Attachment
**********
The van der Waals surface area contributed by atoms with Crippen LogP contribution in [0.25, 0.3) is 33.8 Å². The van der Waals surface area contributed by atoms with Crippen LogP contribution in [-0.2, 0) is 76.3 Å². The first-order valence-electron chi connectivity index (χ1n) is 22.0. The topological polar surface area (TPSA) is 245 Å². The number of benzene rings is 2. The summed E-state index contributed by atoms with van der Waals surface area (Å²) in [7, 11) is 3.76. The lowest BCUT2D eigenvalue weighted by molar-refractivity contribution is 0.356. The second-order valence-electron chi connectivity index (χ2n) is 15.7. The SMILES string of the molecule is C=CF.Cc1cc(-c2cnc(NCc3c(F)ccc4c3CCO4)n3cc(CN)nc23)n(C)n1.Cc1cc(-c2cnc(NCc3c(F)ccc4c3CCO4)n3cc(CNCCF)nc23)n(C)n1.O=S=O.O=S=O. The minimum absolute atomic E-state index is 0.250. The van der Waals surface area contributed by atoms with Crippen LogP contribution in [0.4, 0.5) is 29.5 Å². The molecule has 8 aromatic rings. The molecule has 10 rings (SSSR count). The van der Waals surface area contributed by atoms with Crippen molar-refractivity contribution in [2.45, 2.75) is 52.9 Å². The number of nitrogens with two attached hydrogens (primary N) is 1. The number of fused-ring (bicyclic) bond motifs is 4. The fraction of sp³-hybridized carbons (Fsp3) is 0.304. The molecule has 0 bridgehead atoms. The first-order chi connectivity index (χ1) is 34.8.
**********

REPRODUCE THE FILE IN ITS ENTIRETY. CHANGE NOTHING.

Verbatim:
The van der Waals surface area contributed by atoms with Crippen LogP contribution in [0.25, 0.3) is 33.8 Å². The van der Waals surface area contributed by atoms with Crippen LogP contribution in [-0.2, 0) is 76.3 Å². The first-order valence-electron chi connectivity index (χ1n) is 22.0. The topological polar surface area (TPSA) is 245 Å². The number of benzene rings is 2. The summed E-state index contributed by atoms with van der Waals surface area (Å²) in [7, 11) is 3.76. The lowest BCUT2D eigenvalue weighted by molar-refractivity contribution is 0.356. The second-order valence-electron chi connectivity index (χ2n) is 15.7. The SMILES string of the molecule is C=CF.Cc1cc(-c2cnc(NCc3c(F)ccc4c3CCO4)n3cc(CN)nc23)n(C)n1.Cc1cc(-c2cnc(NCc3c(F)ccc4c3CCO4)n3cc(CNCCF)nc23)n(C)n1.O=S=O.O=S=O. The minimum absolute atomic E-state index is 0.250. The van der Waals surface area contributed by atoms with Crippen LogP contribution in [0.4, 0.5) is 29.5 Å². The molecule has 8 aromatic rings. The molecule has 10 rings (SSSR count). The van der Waals surface area contributed by atoms with Crippen molar-refractivity contribution in [2.45, 2.75) is 52.9 Å². The number of nitrogens with two attached hydrogens (primary N) is 1. The number of fused-ring (bicyclic) bond motifs is 4. The fraction of sp³-hybridized carbons (Fsp3) is 0.304. The molecule has 0 bridgehead atoms. The first-order chi connectivity index (χ1) is 34.8.